Two New WRC Reports Concerning Russell Athletic


Dear Colleagues,

Below, you will find links to two investigative reports issued today by the WRC concerning Russell Athletic (both documents have executive summaries).

1) One report concerns new and serious violations of workers’ associational rights committed by Russell in Honduras since the closure of Jerzees de Honduras was announced: the implementation of a system of company unionism at six of its factories. The company’s actions include the imposition of labor contracts written so that the benefits they contain are stripped from workers if they choose to join a legitimate union. These structures, knows as solidarist associations, are used by some companies in Honduras as a means of discouraging workers from exercising their associational rights. Russell’s actions are in blatant contravention of ILO standards on freedom of association, including ILO Convention 98, which Honduras has ratified. Russell has installed these management-controlled labor organizations at the same time that the company has asserted that it is taking measures to protect the associational rights of workers at its Honduran factories. This report can be accessed here: Analysis of Collective Pacts  

2) The second report is an analysis of interviews recently conducted by the WRC with more than a hundred workers from four Russell factories in Honduras. The purpose of this inquiry was to determine whether the corrective action plan Russell reports having implemented has been successful in convincing most workers in the company’s Honduran operations that they can exercise their rights of association without fear of retaliation. The interviews show that most workers do not believe they can freely exercise their right to organize – and believe that doing so would draw both personal and collective reprisals from factory management. The interviews specifically show that the primary element of Russell’s plan, communications to workers pledging to respect freedom of association, is not solving the problem. Most workers interviewed are either unaware of the company’s pledge or do not believe it to be sincere. This report can be accessed here:Analysis of Employee Interviews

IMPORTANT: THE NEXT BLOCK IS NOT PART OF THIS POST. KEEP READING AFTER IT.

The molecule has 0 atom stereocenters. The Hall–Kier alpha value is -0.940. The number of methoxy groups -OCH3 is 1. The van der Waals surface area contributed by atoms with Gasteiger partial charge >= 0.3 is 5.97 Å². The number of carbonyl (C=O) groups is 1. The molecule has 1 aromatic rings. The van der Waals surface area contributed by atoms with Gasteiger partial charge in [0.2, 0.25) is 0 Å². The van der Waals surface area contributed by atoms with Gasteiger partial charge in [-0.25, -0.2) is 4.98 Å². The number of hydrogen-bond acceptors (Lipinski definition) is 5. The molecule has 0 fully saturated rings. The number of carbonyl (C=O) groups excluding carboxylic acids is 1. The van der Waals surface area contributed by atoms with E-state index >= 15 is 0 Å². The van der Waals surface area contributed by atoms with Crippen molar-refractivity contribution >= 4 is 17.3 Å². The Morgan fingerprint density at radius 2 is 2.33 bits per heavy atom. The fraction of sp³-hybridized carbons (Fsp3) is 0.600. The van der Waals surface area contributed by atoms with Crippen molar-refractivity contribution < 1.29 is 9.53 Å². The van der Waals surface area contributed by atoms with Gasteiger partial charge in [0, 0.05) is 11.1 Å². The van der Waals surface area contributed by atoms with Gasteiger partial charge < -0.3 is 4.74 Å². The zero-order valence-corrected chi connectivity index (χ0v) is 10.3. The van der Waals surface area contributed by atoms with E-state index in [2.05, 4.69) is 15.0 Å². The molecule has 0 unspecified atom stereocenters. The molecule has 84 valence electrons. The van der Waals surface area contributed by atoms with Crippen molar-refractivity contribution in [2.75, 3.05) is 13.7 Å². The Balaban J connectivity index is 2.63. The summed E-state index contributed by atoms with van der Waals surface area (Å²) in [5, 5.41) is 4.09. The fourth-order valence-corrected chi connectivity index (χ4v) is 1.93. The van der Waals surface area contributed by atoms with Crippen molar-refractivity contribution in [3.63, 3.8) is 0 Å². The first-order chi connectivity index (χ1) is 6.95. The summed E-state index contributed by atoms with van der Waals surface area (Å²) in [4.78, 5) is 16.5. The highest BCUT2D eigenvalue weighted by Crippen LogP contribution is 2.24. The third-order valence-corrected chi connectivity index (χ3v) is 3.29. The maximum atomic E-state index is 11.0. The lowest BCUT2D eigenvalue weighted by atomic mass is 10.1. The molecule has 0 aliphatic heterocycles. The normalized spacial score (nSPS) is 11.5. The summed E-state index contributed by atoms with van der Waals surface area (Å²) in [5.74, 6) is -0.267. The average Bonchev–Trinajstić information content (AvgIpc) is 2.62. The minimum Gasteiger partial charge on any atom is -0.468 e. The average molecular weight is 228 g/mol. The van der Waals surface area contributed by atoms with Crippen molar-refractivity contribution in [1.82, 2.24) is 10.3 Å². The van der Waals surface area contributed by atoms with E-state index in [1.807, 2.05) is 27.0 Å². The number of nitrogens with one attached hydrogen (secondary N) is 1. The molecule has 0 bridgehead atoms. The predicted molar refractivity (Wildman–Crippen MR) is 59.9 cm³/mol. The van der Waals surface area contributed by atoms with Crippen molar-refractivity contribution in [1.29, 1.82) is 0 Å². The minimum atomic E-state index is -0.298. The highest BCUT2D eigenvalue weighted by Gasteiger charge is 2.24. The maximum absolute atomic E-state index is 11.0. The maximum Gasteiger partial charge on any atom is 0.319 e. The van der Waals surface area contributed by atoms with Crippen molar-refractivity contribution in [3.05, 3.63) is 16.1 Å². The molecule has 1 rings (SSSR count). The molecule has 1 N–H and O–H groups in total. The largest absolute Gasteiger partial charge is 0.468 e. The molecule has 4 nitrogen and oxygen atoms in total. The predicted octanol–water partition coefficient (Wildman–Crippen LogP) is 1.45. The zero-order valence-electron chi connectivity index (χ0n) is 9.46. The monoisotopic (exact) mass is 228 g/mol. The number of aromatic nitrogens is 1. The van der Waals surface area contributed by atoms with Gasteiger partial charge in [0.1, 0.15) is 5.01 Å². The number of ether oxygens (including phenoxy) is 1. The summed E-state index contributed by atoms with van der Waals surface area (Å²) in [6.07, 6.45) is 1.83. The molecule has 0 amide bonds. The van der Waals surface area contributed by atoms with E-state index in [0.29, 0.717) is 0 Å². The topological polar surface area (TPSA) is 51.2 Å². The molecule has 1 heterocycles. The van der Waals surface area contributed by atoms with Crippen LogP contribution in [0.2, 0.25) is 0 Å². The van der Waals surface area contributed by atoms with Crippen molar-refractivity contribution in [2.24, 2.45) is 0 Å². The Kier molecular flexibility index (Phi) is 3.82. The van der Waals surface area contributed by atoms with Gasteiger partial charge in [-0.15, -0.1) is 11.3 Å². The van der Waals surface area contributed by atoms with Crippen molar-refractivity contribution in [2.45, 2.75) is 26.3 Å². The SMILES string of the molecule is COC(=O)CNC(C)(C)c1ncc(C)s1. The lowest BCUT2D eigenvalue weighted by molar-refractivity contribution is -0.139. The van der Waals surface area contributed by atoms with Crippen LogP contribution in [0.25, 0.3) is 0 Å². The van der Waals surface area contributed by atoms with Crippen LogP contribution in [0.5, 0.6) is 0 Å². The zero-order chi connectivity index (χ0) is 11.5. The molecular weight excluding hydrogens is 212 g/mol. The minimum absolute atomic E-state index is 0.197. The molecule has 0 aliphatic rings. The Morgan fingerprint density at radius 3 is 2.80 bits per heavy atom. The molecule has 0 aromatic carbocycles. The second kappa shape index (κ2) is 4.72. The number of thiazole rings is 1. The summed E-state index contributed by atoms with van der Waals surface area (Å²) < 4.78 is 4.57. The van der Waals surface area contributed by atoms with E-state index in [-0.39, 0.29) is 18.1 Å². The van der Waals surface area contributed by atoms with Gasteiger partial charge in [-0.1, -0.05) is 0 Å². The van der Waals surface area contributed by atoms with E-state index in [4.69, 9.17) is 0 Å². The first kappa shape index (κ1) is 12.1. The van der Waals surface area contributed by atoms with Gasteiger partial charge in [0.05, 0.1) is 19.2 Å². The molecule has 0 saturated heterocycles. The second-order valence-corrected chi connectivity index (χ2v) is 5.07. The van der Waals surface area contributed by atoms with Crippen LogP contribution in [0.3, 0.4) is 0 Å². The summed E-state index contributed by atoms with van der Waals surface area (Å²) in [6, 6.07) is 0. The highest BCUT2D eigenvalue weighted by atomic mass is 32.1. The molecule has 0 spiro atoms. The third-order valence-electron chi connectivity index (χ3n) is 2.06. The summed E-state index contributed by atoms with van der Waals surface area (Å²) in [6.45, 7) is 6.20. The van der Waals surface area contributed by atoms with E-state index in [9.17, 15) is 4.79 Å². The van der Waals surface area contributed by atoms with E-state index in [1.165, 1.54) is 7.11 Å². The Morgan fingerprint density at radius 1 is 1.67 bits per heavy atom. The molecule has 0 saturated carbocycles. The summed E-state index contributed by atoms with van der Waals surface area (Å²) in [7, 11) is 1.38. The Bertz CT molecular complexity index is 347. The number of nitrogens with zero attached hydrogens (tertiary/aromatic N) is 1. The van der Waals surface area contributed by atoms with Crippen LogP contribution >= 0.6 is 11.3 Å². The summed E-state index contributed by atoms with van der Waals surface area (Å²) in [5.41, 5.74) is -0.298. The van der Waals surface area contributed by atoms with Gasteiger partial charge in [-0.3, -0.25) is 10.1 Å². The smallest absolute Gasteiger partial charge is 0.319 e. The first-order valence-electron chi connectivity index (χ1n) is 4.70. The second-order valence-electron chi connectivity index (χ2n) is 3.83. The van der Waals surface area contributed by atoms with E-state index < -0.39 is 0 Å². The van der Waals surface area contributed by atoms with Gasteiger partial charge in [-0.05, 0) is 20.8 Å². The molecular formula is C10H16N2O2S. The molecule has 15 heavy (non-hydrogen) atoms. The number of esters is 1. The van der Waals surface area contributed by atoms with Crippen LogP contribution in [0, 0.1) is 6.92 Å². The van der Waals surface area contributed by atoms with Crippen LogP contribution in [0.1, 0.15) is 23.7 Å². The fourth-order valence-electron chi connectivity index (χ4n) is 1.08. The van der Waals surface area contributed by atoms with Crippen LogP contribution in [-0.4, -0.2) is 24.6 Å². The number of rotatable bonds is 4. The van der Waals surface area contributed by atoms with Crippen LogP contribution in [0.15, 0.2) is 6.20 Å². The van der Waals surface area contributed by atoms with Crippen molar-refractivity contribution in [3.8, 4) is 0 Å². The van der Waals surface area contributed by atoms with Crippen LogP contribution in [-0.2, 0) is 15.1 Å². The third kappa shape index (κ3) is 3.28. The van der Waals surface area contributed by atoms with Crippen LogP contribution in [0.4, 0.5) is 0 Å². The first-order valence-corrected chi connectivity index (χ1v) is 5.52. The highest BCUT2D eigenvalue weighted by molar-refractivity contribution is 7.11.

We were especially alarmed to learn that Russell has, at least in many instances, coupled its pledge to respect associational rights with statements to workers discouraging them from doing so. Specifically, workers report managers telling them that unions, while allowed, are unnecessary because of the benefits the company already provides and that workers should not form a union without first talking to management. The entire purpose of the exercise was to address the climate of fear created by the company’s past actions by reassuring workers that they can join a union without fear of retaliation from management. It was therefore both inappropriate and counterproductive for management to couple its communications with an anti-union message. As the interviews indicate, many workers perceived these statements as an implied threat.

These two reports indicate that:

A)      The steps Russell has reportedly taken to remediate its past violations have failed with respect to associational rights at the company’s current Honduran facilities, and

B)      Russell has exacerbated the situation by committing a new and severe set of violations: the institution of a system of company unionism throughout its Honduran operations.

Sweeping measures will be needed to restore the associational rights of Russell’s current employees in Honduras – including measures to dismantle the system of company unionism Russell has recently installed. The reports include detailed recommendations.

The WRC continues to hope that Russell will reverse its course of action and take the steps necessary to protect freedom of association in its Honduran operations. At present, the company remains in severe violation of university codes of conduct.

Please contact us if you have any questions about this communication.



Scott Nova
Worker Rights Consortium
5 Thomas Circle NW
Washington DC 20005
ph 202 387 4884
fax 202 387 3292
[email protected]